Lord save us from bored politicians.
With the budgeting process on hold til mid-March, legislators are fulfilling predictions by legislative pundits that, by God, Idaho would get its money’s worth in proposed laws. Idaho Statesman reporter Dan Popkey predicted in January at the City Club Legislative Pundit forum that while the primary focus of the session would be on the economy, the number of legislators who actually make decisions on the budget and craft the appropriations bills is very small, leaving “plenty of time to wrangle on social issues,” he said. And Boise State University professor emeritus Dr. James Weatherby said on Idaho Reports recently that, with the delay, “A lot of legislation, that you thought wouldn’t be on the agenda, will be on the agenda.”
So with the extra time on their hands, they’re coming up with all sorts of new and interesting things. One could think of it as the Journalists’ Full Employment Act.
Thank goodness for small favors — Governor C.L. “Butch” Otter announced the delay after the deadline for submitting bills to non-privileged committees, so there’s only a few committees still taking bills. Legislative Rule 24 states, “after the 36th day no bill shall be introduced except by the State Affairs Committee, the Appropriations Committee, the Education Committee, the Revenue and Taxation Committee and the Ways and Means Committee.” Think of the havoc that could be wreaked if bills could still be submitted in Transportation or Health & Welfare, for example.
Consequently, it’s State Affairs — as a privileged committee — that’s getting all the whacko bills.
Rep. Dick Harwood, R-St. Maries, reportedly put forth a bill — and got the committee to agree to print it, no less — that Idaho should declare its sovereignty from the federal government.
No, this doesn’t mean we’re seceding from the Union, though to be honest it’s difficult to find out what it *does* mean. The bill, House Joint Memorial 4, is not yet up on the Legislature’s website (which is unusual; typically a bill is up on the following business day), so it’s hard to say exactly what it might do. However, since it’s a “joint memorial,” that basically boils down to “not much.” It is unlikely, for example, that it means Idaho will be turning down the billions of dollars it receives from the Federal government, not just from the stimulus package but for Medicaid, education, and so on.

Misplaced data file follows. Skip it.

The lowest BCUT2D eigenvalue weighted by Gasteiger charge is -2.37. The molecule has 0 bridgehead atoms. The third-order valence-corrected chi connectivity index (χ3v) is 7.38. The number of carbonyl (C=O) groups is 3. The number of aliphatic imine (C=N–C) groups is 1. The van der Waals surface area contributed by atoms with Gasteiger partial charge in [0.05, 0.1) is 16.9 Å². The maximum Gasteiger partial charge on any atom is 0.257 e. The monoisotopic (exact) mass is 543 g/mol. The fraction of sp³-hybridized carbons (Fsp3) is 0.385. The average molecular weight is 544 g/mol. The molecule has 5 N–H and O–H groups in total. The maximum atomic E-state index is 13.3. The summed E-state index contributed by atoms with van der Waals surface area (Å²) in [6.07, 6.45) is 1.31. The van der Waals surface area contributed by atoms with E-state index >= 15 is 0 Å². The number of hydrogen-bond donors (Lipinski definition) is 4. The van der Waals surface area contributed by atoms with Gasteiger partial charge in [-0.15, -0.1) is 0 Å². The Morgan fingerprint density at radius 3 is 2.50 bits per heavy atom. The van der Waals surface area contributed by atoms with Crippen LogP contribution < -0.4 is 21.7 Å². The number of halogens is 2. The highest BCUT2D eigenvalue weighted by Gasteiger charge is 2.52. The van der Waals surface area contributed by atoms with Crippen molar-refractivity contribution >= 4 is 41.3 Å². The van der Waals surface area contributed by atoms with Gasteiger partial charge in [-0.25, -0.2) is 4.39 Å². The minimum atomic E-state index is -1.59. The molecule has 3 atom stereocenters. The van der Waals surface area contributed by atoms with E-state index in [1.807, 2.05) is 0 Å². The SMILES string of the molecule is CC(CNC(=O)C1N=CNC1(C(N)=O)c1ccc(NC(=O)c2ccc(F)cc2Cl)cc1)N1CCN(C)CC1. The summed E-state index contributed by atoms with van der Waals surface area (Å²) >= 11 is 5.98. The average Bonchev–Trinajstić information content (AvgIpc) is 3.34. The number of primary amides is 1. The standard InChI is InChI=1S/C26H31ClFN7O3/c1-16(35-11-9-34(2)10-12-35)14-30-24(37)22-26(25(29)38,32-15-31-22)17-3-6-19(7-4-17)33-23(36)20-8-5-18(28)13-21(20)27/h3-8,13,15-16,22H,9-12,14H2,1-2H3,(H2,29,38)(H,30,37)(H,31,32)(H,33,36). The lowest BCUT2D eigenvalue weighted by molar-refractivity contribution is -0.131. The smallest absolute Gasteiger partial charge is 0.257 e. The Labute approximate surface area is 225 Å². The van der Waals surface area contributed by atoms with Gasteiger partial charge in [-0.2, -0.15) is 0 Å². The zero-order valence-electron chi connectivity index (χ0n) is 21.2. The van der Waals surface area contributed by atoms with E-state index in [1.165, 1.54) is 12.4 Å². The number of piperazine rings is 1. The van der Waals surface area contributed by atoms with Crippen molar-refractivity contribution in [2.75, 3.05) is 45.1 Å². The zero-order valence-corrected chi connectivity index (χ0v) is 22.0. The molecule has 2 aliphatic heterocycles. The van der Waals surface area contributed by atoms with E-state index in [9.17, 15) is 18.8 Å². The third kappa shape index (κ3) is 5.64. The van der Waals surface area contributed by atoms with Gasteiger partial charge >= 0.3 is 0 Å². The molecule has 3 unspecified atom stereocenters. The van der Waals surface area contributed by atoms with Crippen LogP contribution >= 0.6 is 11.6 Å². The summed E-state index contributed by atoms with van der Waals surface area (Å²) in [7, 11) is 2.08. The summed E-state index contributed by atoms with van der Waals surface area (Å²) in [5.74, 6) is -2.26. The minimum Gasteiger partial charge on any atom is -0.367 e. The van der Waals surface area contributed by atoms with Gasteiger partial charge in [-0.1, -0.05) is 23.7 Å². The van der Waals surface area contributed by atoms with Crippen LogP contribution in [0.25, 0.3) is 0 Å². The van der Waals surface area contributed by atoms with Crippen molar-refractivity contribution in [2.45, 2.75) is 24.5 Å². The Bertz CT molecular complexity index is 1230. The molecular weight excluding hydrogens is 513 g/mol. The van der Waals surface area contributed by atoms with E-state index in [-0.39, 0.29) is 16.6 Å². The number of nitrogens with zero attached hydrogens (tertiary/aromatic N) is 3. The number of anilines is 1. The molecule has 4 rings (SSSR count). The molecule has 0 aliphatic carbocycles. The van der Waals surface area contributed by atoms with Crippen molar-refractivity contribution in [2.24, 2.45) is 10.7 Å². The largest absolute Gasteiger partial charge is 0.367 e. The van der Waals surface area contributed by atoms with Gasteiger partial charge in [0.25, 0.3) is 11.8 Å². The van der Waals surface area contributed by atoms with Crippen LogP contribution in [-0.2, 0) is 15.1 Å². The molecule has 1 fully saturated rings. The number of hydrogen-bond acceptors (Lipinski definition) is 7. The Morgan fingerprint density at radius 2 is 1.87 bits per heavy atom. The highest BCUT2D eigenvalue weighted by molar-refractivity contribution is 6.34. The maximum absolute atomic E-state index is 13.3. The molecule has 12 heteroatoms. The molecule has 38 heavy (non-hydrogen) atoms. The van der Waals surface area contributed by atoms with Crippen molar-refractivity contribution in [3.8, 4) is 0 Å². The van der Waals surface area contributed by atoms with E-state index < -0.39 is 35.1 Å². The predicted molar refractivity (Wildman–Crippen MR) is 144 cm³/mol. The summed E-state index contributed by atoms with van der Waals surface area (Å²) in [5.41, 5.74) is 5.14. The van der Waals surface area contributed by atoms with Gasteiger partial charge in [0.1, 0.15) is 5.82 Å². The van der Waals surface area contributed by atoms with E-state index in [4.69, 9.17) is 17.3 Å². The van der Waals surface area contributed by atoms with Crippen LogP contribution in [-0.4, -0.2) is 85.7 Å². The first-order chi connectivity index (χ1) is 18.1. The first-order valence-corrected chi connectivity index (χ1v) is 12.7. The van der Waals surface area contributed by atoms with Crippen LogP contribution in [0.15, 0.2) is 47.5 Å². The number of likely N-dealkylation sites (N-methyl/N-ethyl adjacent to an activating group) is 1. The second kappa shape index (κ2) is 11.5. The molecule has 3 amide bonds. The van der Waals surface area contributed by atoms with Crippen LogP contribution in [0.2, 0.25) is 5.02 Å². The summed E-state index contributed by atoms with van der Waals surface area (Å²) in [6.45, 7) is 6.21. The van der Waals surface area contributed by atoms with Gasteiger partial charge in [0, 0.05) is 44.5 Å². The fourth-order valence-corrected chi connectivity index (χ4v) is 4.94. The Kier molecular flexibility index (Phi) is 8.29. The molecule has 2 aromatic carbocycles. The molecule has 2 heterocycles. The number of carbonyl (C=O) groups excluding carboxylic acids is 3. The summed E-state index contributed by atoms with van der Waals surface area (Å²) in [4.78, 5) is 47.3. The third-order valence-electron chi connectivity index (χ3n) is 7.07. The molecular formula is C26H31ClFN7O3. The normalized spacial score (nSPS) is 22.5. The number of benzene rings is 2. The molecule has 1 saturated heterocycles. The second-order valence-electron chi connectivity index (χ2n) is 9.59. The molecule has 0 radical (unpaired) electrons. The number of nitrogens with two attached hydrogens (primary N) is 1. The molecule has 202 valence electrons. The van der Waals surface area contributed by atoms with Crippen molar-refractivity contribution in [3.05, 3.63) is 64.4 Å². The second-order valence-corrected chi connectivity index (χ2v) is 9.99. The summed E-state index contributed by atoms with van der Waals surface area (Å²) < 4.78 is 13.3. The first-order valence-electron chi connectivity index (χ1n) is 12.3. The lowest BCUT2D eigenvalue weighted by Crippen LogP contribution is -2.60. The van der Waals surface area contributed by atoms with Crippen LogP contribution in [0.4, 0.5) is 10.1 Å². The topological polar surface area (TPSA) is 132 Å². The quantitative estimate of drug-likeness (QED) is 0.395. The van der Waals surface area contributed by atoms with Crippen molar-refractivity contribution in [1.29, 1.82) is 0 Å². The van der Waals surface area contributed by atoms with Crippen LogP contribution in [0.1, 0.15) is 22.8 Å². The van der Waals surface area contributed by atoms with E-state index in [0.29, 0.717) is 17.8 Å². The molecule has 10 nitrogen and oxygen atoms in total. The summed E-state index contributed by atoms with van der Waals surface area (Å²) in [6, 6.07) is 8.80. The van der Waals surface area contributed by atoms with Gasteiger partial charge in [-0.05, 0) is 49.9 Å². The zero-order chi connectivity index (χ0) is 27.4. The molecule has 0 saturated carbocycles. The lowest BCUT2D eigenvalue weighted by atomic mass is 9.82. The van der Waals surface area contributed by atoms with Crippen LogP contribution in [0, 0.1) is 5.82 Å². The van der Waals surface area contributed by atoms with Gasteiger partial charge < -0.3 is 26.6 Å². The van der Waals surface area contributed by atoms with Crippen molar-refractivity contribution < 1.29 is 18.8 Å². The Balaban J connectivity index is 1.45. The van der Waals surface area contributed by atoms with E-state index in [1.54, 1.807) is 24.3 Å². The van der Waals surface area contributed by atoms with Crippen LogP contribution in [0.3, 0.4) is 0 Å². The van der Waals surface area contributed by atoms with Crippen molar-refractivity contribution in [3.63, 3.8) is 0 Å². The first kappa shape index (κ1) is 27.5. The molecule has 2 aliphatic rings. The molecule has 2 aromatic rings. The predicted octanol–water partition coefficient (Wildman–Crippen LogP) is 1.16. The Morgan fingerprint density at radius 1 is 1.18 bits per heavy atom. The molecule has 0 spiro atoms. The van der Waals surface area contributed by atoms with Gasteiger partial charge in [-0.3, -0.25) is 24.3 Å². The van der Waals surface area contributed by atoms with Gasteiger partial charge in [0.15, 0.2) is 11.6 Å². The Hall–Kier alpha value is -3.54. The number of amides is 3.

A number of other states are reportedly working on or have passed similar bills, some of which are restricted to specific areas such as abortion. Basically the intent is to remind members of the Federal government of the existence of the 10th Amendment of the Bill of Rights. “The powers not delegated to the United States by the Constitution, nor prohibited by it to the states, are reserved to the states respectively, or to the people.”
Another bill of the same ilk, regarding gun control, was submitted by Representative Russ Mathews, R-Idaho Falls, and assigned to State Affairs on Feb. 20, where it has languished since then.
Also in State Affairs is a “pharmacy conscience” bill, which would enable pharmacists to refuse to fill a prescription based on their conscience. A number of states have worked on similar bills. Typically this is associated with prescriptions associated with birth control, but what is interesting about this bill — submitted by Committee Chairman Tom Loertscher, R-Iona– is that it would apply to any prescription.
In other words, pharmacists could refuse to fill antidepressant medication, Viagra, blood pressure medication, birth control pills, or any other medication that offended them.
Faith-based political lobbying organizations such as the Idaho Values Alliance have been pushing for such a bill specifically for the “morning-after pill,” a large dose of regular birth-control medication intended to deal with issues such as rape and birth-control failure.
Interestingly, in mid-February, Majority Caucus Chair Senator Russ Fulcher, R-Meridian, had reportedly been working with Idaho Chooses Life — another faith-based political lobbying organization, which conflates the “morning-after pill” with the abortion pill RU-486 — after they approached him to develop such legislation. Fulcher had said it would need to be run by the Attorney General’s office. It is not clear whether that happened, whether the expansion to all medication was in response to a recommendation by the Attorney General, or why Loertscher is submitting the bill rather than Fulcher.
Both bills will now get heard before the State Affairs committee, with the opportunity for public comment. That should be interesting.
With luck, the Legislature will sine die before it decides to repeal the law of gravity or define pi as 3.